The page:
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Thread: new documentary

  1. #1

    Default new documentary

    Chris Kelman is a 48 year old father of three from the North West of England .
    Chris has been skateboarding since the first wave hit UK shores in 1977.

    I caught up with Chris to hear his skater for life story .....

    This is the second edit of my short documentary and i desperately need some critique.

    issues im aware of or unsure about are ....

    is it too long ?
    audio (voice) /ambient mix (done all i can with this)
    audio/music mix - is the music to loud or distracting ?
    colour correction on individual cameras is it acceptable?
    second camera (side angle) shots .... do they work ?

    after watching the film from start to finish it dawned on me that some of the techie
    stuff chris talks about will be total gibberish and make no sense what so ever to the majority of people. with that in mind, is his story interesting enough to keep you viewing?

    im aware it needs work ..... dont sit on the fence

    btw, please view in HD on youtube rather from this link

    Last edited by enc; 03-08-2011 at 12:05 AM.

  2. #2


    The outline of the dead bird logo is visible from frame one should it be ?
    The cut at around one min is odd because of the different background from the wide angle lens shot to the other shot.
    Have another look at the white balance of the side shot it seems just a little warmer than the front shot, not much though. Use his grey top as the item to match.
    The background music is a bit to loud.

    OK that's the over critical bit over, now the main points. I liked what you did, you have some great shots. It's different to the VW Van man but I like it. I don't know if there is enough interest for those who are not into skate boarding to have a length of 7 mins. If it was on TV people would watch it for 10 mins but if they are flicking through YouTube I don't thing so. I can watch paint dry if it's a nice colour, so I'm may be not the best judge on this.

    I think a lot of the stuff you are worried about is actually ok. There are may be things that only people like us would notice, most people wouldn't I like this and think you've done a great job. The only thing I would like to see would be him interacting with the younger kids. This would reinforce what he said about them accepting him even though he is 3 or 4 times there age.

    Hope this helps.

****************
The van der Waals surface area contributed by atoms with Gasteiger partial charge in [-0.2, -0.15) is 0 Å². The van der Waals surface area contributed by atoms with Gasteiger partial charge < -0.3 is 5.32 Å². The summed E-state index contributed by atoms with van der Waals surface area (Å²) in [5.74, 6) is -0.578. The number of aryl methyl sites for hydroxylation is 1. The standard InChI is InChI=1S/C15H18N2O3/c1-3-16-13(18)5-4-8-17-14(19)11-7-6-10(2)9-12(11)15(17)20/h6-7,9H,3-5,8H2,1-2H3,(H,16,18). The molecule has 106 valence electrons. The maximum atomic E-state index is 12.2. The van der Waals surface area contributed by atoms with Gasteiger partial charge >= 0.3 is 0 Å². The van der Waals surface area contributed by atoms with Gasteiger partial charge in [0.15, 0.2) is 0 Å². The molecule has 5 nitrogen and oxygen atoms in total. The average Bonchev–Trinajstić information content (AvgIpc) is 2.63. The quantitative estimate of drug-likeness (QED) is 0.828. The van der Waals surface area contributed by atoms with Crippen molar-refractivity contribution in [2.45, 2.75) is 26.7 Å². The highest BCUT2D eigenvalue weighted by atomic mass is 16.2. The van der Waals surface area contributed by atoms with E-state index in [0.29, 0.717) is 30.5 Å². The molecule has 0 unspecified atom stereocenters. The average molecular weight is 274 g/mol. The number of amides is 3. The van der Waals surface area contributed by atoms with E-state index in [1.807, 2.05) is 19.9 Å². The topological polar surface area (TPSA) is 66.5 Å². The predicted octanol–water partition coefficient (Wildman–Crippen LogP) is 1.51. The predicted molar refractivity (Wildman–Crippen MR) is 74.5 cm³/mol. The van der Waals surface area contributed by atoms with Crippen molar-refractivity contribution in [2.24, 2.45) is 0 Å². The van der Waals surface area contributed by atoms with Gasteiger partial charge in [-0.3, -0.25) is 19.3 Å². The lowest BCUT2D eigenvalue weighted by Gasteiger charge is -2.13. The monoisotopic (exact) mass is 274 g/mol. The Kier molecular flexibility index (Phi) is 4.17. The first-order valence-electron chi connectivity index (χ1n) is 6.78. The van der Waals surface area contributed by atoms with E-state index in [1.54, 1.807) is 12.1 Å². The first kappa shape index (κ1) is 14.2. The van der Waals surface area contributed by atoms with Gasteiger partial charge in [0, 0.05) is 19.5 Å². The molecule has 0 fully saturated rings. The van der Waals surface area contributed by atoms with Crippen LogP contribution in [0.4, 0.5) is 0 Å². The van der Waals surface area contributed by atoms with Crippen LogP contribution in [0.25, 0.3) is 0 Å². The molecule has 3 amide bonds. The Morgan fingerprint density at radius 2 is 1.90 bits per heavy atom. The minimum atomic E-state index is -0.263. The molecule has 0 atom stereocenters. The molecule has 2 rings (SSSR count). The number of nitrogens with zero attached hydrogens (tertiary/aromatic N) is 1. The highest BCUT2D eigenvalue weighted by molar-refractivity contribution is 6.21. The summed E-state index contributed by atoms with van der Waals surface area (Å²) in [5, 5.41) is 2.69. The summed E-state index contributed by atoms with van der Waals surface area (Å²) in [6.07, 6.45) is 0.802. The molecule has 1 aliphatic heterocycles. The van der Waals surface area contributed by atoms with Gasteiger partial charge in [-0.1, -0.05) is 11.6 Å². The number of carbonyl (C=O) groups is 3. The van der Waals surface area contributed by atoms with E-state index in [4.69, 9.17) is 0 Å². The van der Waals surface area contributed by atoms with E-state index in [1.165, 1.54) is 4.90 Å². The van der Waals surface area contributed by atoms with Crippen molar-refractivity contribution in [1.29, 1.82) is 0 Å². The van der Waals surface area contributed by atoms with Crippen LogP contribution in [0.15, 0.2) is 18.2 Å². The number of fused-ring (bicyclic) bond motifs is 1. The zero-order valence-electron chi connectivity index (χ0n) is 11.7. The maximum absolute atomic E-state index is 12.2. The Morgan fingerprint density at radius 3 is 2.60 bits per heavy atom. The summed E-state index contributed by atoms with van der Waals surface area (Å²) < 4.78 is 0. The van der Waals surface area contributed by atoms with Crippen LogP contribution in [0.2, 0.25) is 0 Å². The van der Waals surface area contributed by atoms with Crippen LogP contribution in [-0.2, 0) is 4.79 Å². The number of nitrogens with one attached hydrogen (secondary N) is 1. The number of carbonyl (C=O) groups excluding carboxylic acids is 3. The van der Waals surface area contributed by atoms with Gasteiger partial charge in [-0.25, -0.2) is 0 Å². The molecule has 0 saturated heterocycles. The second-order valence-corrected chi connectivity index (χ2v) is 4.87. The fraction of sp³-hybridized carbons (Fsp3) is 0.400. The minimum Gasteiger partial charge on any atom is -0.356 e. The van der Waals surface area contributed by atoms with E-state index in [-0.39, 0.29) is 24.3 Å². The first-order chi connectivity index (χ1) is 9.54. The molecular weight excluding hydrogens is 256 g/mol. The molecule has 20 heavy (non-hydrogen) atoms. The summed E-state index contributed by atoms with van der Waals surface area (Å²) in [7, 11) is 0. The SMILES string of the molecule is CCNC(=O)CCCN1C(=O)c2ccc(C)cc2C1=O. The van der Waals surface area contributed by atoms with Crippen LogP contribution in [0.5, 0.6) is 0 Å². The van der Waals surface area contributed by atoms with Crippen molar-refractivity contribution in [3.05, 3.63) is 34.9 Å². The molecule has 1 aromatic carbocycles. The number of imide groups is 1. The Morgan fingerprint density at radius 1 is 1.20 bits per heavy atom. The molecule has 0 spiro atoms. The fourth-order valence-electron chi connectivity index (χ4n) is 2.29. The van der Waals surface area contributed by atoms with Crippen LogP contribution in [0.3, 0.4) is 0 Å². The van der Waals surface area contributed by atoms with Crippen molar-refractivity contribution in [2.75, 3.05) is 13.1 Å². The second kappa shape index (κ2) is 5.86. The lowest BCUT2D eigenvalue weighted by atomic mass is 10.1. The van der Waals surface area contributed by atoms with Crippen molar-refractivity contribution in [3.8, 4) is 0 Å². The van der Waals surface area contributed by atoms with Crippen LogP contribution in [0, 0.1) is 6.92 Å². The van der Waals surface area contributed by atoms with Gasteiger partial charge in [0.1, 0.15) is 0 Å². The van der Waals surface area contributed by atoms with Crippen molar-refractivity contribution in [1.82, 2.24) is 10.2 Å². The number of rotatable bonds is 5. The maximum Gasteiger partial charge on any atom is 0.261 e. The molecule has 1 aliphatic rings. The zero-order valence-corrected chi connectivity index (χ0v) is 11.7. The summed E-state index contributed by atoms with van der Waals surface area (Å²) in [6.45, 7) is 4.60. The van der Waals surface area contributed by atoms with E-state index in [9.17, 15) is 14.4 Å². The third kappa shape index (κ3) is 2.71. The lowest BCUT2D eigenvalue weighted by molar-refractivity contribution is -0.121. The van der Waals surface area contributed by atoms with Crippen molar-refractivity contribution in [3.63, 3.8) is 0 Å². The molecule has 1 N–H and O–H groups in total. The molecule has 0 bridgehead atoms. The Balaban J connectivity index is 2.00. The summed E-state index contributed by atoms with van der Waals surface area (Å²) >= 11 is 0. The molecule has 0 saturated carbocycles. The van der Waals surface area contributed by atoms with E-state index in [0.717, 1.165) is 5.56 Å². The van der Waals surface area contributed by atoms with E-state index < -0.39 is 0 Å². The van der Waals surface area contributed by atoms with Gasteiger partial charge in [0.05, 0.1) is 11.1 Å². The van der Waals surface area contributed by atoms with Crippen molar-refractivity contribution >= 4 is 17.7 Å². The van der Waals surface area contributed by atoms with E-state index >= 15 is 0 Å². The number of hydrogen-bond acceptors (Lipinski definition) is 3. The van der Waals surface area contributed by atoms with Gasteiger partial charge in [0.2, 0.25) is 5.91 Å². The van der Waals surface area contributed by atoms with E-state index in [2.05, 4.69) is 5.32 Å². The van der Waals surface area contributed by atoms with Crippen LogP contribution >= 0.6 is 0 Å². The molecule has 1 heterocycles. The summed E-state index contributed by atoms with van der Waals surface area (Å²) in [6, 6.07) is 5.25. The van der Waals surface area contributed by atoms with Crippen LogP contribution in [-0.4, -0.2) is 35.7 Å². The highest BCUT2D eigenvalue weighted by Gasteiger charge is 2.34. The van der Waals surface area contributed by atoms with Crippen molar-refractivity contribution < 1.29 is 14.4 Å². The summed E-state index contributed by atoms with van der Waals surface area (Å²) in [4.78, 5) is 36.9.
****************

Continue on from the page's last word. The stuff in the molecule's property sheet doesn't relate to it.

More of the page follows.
Great job, I would have been pround to have produce this.

  3. #3


    I thought that was great. I'm about 10 years younger than Chris, and as with many people my age I was once a skater for life too. I got into skating at the time he mentions meeting the BMXer's and then the skaters in the shop in Wigan. For many years there was a massive crowd of us, and gradually a few at a time then one by one we dropped off, until one day there was only a few of us bringing our boards out, that lasted for a few years yet but then led to just being me. I remember vividly being gutted when I started to leave mine at home too. Whenever I pass skaters I still feel that gutted feeling and I know a few old time mates that tell me the same when everr I bump into them.

    For this middle age audience, which I'm sure is bigger than you'd imagine, your film works really well. The tech speak he talks that your worried about, don't touch it, it is nostalgia and makes a big difference for me as a viewer and it shows in his face how much it means to him. I believe it is needed.

    Your colour work IMO is almost acceptable, most is fine but I think your interview shots could do with a bit more tweaking in matching up the cameras, it's almost there.

    There is one thing that I would think would make a big difference, for viewers like me and for younger viewers or viewers with less of an interest in the topic. If you could get hold of old footage to run in paralel that suits what he is talking about, then I'm sure (while it wouldn't necessarily have to) it could even run longer and work even better. Especially as the stuf he talks of that your worried about could be illustrated.

    They've been making skateboard video's almost as far back as Chris talks of, and there's plenty of old film footage around from before that. I'd imagine getting the rights to use it wouldn't be too hard.

    I'm loving your documentaries by the way, making that connection between the people and their "thing". Everyone can relate to that, and it seems you have a knack for getting the best out of people, not necessarily an easy thing to do.


  4. #4


    thanks fellas.

    re the deadbird outline yes, im aware, the logo might be going altogether im undecided on it at the moment.